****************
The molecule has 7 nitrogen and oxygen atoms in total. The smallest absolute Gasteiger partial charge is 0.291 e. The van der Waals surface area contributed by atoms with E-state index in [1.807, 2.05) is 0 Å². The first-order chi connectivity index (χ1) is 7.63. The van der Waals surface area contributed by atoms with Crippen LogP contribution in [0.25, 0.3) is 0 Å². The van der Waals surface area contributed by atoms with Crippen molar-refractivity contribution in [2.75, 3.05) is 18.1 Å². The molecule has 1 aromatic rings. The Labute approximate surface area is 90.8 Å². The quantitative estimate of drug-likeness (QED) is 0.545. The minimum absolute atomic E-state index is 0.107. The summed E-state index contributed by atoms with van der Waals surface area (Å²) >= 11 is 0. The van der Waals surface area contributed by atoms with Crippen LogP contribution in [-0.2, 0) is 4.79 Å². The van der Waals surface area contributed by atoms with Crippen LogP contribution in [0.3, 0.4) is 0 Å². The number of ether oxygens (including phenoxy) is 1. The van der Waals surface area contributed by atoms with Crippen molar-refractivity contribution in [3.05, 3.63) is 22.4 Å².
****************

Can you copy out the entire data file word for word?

The molecule has 7 nitrogen and oxygen atoms in total. The smallest absolute Gasteiger partial charge is 0.291 e. The van der Waals surface area contributed by atoms with E-state index in [1.807, 2.05) is 0 Å². The first-order chi connectivity index (χ1) is 7.63. The van der Waals surface area contributed by atoms with Crippen LogP contribution in [0.25, 0.3) is 0 Å². The van der Waals surface area contributed by atoms with Crippen molar-refractivity contribution in [2.75, 3.05) is 18.1 Å². The molecule has 1 aromatic rings. The Labute approximate surface area is 90.8 Å². The quantitative estimate of drug-likeness (QED) is 0.545. The minimum absolute atomic E-state index is 0.107. The summed E-state index contributed by atoms with van der Waals surface area (Å²) >= 11 is 0. The van der Waals surface area contributed by atoms with Crippen LogP contribution in [-0.2, 0) is 4.79 Å². The van der Waals surface area contributed by atoms with Crippen LogP contribution in [0.3, 0.4) is 0 Å². The number of ether oxygens (including phenoxy) is 1. The van der Waals surface area contributed by atoms with Crippen molar-refractivity contribution in [3.05, 3.63) is 22.4 Å².